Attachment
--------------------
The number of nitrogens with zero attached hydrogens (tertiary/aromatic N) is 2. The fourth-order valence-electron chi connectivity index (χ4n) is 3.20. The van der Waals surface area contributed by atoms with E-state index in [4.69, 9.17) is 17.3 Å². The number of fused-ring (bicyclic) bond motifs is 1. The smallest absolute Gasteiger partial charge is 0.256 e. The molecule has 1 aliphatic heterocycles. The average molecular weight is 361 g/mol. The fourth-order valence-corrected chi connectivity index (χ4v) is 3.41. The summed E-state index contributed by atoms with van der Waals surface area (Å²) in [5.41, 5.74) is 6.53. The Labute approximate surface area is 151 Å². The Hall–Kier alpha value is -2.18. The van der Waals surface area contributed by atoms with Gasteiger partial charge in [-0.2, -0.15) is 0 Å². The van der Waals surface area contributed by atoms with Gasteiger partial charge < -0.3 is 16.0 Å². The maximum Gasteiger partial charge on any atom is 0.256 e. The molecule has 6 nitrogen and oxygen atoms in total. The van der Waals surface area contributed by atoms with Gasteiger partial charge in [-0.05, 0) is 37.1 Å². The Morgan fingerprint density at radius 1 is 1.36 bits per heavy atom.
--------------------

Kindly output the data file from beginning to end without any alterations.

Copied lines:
The number of nitrogens with zero attached hydrogens (tertiary/aromatic N) is 2. The fourth-order valence-electron chi connectivity index (χ4n) is 3.20. The van der Waals surface area contributed by atoms with E-state index in [4.69, 9.17) is 17.3 Å². The number of fused-ring (bicyclic) bond motifs is 1. The smallest absolute Gasteiger partial charge is 0.256 e. The molecule has 1 aliphatic heterocycles. The average molecular weight is 361 g/mol. The fourth-order valence-corrected chi connectivity index (χ4v) is 3.41. The summed E-state index contributed by atoms with van der Waals surface area (Å²) in [5.41, 5.74) is 6.53. The Labute approximate surface area is 151 Å². The Hall–Kier alpha value is -2.18. The van der Waals surface area contributed by atoms with Gasteiger partial charge in [-0.2, -0.15) is 0 Å². The van der Waals surface area contributed by atoms with Gasteiger partial charge < -0.3 is 16.0 Å². The maximum Gasteiger partial charge on any atom is 0.256 e. The molecule has 6 nitrogen and oxygen atoms in total. The van der Waals surface area contributed by atoms with Gasteiger partial charge in [-0.05, 0) is 37.1 Å². The Morgan fingerprint density at radius 1 is 1.36 bits per heavy atom.